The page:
Coding the future
Start with an idea. Translate it into code. Bring that code to life and share it with others. These are the steps junior Anson Huang takes to develop his own unique iPhone apps.
Huang began creating apps for iOS only a few weeks ago, when he saw the competitive Mobile App Development event for Future Business Leaders of America (FBLA) and decided to give it a try. Within the past month, he has already designed three apps named HelloWorld, YardSale and 24.
“I’m taking AP Computer Science right now, but before I started making apps, I knew nothing about how to make them. When I saw there was an FBLA event for app development, I thought, ‘Oh, that’s kind of interesting’ and just looked up how to make an app and tried it,” Huang said.
After familiarizing himself with the process of designing by developing HelloWorld, a simple app that displays “Hello” followed by words typed into a given text box, Huang made a second app named YardSale and submitted it for the FBLA event. YardSale acts as a platform where people can view photos, conditions and prices of items others are selling locally.
“An app needs to be practical, so when I need an app that can help me do something, I’ll try to make it,” Huang said. “I think the first priority for an app should be intelligence and practicality. It has to have the function that the user wants. Secondly is appearance, like when the user is using your app, do they like what they see? Do they like how the buttons are placed, do they like the tabs? I put function as my first priority, and then I try to make the app look nice.”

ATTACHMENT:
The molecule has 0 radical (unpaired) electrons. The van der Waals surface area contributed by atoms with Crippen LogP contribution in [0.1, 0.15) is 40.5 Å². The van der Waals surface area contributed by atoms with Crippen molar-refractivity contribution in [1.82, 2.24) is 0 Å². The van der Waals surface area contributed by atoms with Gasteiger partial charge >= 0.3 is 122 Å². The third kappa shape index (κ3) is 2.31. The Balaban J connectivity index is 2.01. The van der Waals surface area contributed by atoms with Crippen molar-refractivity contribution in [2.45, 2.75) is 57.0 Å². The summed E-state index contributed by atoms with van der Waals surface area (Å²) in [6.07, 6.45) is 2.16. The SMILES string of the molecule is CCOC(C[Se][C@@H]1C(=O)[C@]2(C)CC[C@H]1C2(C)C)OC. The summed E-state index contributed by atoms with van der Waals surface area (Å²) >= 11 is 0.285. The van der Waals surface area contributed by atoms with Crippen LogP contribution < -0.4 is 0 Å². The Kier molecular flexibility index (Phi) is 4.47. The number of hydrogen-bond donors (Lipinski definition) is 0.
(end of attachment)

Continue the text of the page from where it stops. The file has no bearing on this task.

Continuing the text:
Huang uses a free Apple program called Xcode on his laptop to design the iPhone applications. By watching YouTube tutorials, he taught himself how to put in images, insert text and use code to design the interface.
“This software is super intelligent so it saves you a lot of time, and it’s free. I design everything in the app, like the launch screen and everything the user can do. For an app, you need code to make every button work and to make small things like the scroll work—all of that needs code. You don’t just put it in, so it actually takes a lot of work,” Huang said.
24, his most recent app, is a math game in which users are given four random numbers and must use the four basic math operations to get the number 24. Huang often plays the game with his friends as a cognitive exercise.
“We usually use cards, but sometimes when we forget to bring the cards then we can’t play. If I have the app in my phone, though, then we can play anywhere,” Huang said. “If I want to upload it to the app store, I need to buy a developer license, which is like $100 per year, so I don’t plan to do that. But it would be awesome if I could get a developer license later if it’s necessary, and I’d be very glad if someone else downloaded my apps.”
Though Huang started coding for apps only recently, it has quickly become one of his budding interests.
“I think it’s cool to make an app that I can use and hopefully others will use, too. It’s pretty cool that you design what the user can do,” Huang said. “You’re the one who controls what they see and what you want to show them, so it’s like writing or creating something for others that they can use. I think making apps will definitely be one of my hobbies that I’ll keep doing later on.”
By Jo Ann Sun, Staff writer
Photos courtesy of Anson Huang